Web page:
Thirty years ago, Michigan voters approved an initiated constitutional amendment, Proposal B, that enacted term limits on state legislators, as well as other elected officials. This November, voters will decide on a constitutional amendment to modify the state legislative term limits. The Legislature passed House Joint Resolution R (HJR R) on May 10, placing the new constitutional amendment on the ballot. House Speaker Jason Wentworth (R-97) introduced HJR R earlier in the day.
In Nov. 1992, 58.7% voted to approve Proposal B, which was designed to limit the number of times that a person could be elected to congressional, state executive, and state legislative offices in Michigan. In the Michigan State Senate, members were limited to two 4-year terms. In the Michigan House of Representatives, members were limited to three 2-year terms.
This year’s ballot measure would replace Proposal B’s state legislative term limits with a new requirement: a combined 12 years in the state Legislature. Under Proposal B, an individual could serve 14 years in the state Legislature–6 in the House and 8 in the Senate. The 2022 ballot measure would allow for 12 years, which is less than Proposal B; however, a legislator could serve that entire time in one legislative chamber.
Senate Majority Leader Mike Shirkey (R-16) said, “In my view, Michigan’s current term limits discourage good people from running for office, shifting the power from the people to the bureaucracy and interest groups, which negatively impacts the legislative process.”
The ballot measure contains a second provision on financial disclosure statements for elected state legislative and state executive officials. Under the proposal, they would be required to file annual financial disclosure reports on their income, assets, liabilities, gifts from lobbyists, positions held in certain organizations, and agreements on future employment beginning in April 2024.
A political action committee, Voters for Transparency and Term Limits, was collecting signatures for a ballot initiative to change the term limits and require financial disclosure statements. The group called on the Legislature to act sooner. “We’re gaining momentum, and we are determined to get this proposal on the ballot in November. The sooner we can start a healthy debate between Michiganders about amending our state constitution, the better off we will be,” said Rich Studley, a former Michigan Chamber of Commerce CEO and co-chairperson of Voters for Transparency and Term Limit.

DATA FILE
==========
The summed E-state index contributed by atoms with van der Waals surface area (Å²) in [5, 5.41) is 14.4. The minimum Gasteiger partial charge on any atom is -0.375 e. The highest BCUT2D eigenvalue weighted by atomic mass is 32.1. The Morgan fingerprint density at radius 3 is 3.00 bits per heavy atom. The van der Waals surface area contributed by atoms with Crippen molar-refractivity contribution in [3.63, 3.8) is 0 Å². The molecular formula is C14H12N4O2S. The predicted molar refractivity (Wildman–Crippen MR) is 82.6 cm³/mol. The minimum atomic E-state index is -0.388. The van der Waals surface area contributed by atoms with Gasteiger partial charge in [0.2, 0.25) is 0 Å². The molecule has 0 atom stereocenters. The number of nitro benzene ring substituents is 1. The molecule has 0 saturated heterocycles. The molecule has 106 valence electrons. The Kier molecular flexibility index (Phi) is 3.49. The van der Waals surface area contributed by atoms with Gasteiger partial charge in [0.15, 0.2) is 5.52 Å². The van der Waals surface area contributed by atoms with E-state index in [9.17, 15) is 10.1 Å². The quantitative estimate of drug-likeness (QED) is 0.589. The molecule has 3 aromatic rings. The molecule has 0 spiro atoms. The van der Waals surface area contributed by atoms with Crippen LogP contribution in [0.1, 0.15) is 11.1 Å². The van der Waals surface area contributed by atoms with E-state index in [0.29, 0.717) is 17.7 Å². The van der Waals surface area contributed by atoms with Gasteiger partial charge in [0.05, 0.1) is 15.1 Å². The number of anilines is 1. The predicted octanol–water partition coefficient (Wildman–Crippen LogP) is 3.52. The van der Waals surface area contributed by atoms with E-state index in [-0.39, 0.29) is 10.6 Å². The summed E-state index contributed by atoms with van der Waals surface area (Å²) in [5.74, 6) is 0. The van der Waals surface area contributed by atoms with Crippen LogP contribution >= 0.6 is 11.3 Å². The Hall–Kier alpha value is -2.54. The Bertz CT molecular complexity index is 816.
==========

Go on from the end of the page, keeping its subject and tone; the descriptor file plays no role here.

Patrick Anderson, one of the principal authors of Proposal B, responded to the legislative process, which saw the amendment introduced and passed on the same day. He said, “Not a single citizen in the entire state has had a chance to take a look at the resolution they passed, ambushing the voters before noon. The stench of this will last all the way to November.”
The constitutional amendment is the first ballot measure certified for the 2022 ballot in Michigan. Voters could see additional legislative referrals, along with citizen-initiated ballot measures. The deadline to file signatures for initiated statutes is June 1, and the deadline for initiated constitutional amendments is July 11.
Michigan voters have approved most (10 of 11) constitutional amendments put on the ballot by the Legislature since 1985. The last time voters rejected a legislatively referred constitutional amendment was in 2015, when 80% voted against a proposal to increase the fuel excise tax, eliminate the sales tax on fuel, increase the earned income tax credit, and make other tax and spending changes.